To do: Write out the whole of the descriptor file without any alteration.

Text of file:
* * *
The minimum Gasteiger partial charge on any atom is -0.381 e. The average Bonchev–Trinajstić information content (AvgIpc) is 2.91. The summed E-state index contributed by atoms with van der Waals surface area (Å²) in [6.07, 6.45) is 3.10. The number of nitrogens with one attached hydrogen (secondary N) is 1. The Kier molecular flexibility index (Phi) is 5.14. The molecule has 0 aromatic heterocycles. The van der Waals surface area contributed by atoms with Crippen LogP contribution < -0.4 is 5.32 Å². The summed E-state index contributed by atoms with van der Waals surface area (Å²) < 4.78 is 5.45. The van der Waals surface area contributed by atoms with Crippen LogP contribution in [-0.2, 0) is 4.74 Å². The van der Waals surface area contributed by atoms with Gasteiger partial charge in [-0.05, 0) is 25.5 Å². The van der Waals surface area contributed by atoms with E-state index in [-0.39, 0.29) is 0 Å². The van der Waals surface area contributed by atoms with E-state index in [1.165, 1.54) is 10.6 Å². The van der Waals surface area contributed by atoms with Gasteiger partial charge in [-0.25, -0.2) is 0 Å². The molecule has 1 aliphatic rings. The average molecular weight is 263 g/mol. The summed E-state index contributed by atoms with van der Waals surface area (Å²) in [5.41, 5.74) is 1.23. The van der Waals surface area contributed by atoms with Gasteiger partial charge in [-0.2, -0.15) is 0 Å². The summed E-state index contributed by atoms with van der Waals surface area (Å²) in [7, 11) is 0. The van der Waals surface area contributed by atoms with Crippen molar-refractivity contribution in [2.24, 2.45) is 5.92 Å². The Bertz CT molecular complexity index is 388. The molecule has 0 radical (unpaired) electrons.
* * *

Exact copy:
The minimum Gasteiger partial charge on any atom is -0.381 e. The average Bonchev–Trinajstić information content (AvgIpc) is 2.91. The summed E-state index contributed by atoms with van der Waals surface area (Å²) in [6.07, 6.45) is 3.10. The number of nitrogens with one attached hydrogen (secondary N) is 1. The Kier molecular flexibility index (Phi) is 5.14. The molecule has 0 aromatic heterocycles. The van der Waals surface area contributed by atoms with Crippen LogP contribution < -0.4 is 5.32 Å². The summed E-state index contributed by atoms with van der Waals surface area (Å²) < 4.78 is 5.45. The van der Waals surface area contributed by atoms with Crippen LogP contribution in [-0.2, 0) is 4.74 Å². The van der Waals surface area contributed by atoms with Gasteiger partial charge in [-0.05, 0) is 25.5 Å². The van der Waals surface area contributed by atoms with E-state index in [-0.39, 0.29) is 0 Å². The van der Waals surface area contributed by atoms with E-state index in [1.165, 1.54) is 10.6 Å². The van der Waals surface area contributed by atoms with Gasteiger partial charge in [-0.25, -0.2) is 0 Å². The molecule has 1 aliphatic rings. The average molecular weight is 263 g/mol. The summed E-state index contributed by atoms with van der Waals surface area (Å²) in [5.41, 5.74) is 1.23. The van der Waals surface area contributed by atoms with Gasteiger partial charge in [-0.2, -0.15) is 0 Å². The summed E-state index contributed by atoms with van der Waals surface area (Å²) in [7, 11) is 0. The van der Waals surface area contributed by atoms with Crippen molar-refractivity contribution in [2.24, 2.45) is 5.92 Å². The Bertz CT molecular complexity index is 388. The molecule has 0 radical (unpaired) electrons.